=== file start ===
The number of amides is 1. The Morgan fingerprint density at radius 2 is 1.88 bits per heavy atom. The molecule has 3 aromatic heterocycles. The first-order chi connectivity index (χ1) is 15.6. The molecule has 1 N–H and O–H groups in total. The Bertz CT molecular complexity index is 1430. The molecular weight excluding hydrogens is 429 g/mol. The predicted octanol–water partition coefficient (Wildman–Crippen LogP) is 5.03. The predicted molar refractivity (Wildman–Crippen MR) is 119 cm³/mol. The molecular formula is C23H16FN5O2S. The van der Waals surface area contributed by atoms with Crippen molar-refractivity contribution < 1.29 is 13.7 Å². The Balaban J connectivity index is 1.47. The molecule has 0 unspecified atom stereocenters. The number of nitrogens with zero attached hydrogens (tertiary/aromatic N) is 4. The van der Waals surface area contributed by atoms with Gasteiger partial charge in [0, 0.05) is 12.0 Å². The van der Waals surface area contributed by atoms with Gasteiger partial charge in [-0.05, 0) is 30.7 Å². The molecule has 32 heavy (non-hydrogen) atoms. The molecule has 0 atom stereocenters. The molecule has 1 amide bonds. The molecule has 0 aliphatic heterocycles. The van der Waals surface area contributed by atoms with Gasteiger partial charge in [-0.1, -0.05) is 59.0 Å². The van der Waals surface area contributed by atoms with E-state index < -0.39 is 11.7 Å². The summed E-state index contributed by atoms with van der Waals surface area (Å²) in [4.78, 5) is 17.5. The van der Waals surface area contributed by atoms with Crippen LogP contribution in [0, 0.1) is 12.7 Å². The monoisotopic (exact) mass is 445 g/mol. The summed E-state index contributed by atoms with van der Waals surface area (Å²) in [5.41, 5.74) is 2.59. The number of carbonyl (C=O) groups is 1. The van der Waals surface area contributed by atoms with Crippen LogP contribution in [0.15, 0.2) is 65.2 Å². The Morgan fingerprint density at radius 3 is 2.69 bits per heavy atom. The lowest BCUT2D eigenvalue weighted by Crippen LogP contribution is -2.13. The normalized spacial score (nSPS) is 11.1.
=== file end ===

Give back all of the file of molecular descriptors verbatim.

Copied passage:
The number of amides is 1. The Morgan fingerprint density at radius 2 is 1.88 bits per heavy atom. The molecule has 3 aromatic heterocycles. The first-order chi connectivity index (χ1) is 15.6. The molecule has 1 N–H and O–H groups in total. The Bertz CT molecular complexity index is 1430. The molecular weight excluding hydrogens is 429 g/mol. The predicted octanol–water partition coefficient (Wildman–Crippen LogP) is 5.03. The predicted molar refractivity (Wildman–Crippen MR) is 119 cm³/mol. The molecular formula is C23H16FN5O2S. The van der Waals surface area contributed by atoms with Crippen molar-refractivity contribution < 1.29 is 13.7 Å². The Balaban J connectivity index is 1.47. The molecule has 0 unspecified atom stereocenters. The number of nitrogens with zero attached hydrogens (tertiary/aromatic N) is 4. The van der Waals surface area contributed by atoms with Gasteiger partial charge in [0, 0.05) is 12.0 Å². The van der Waals surface area contributed by atoms with Gasteiger partial charge in [-0.05, 0) is 30.7 Å². The molecule has 32 heavy (non-hydrogen) atoms. The molecule has 0 atom stereocenters. The molecule has 1 amide bonds. The molecule has 0 aliphatic heterocycles. The van der Waals surface area contributed by atoms with Gasteiger partial charge in [-0.1, -0.05) is 59.0 Å². The van der Waals surface area contributed by atoms with E-state index < -0.39 is 11.7 Å². The summed E-state index contributed by atoms with van der Waals surface area (Å²) in [4.78, 5) is 17.5. The van der Waals surface area contributed by atoms with Crippen LogP contribution in [0, 0.1) is 12.7 Å². The monoisotopic (exact) mass is 445 g/mol. The summed E-state index contributed by atoms with van der Waals surface area (Å²) in [5.41, 5.74) is 2.59. The number of carbonyl (C=O) groups is 1. The van der Waals surface area contributed by atoms with Crippen LogP contribution in [0.15, 0.2) is 65.2 Å². The Morgan fingerprint density at radius 3 is 2.69 bits per heavy atom. The lowest BCUT2D eigenvalue weighted by Crippen LogP contribution is -2.13. The normalized spacial score (nSPS) is 11.1.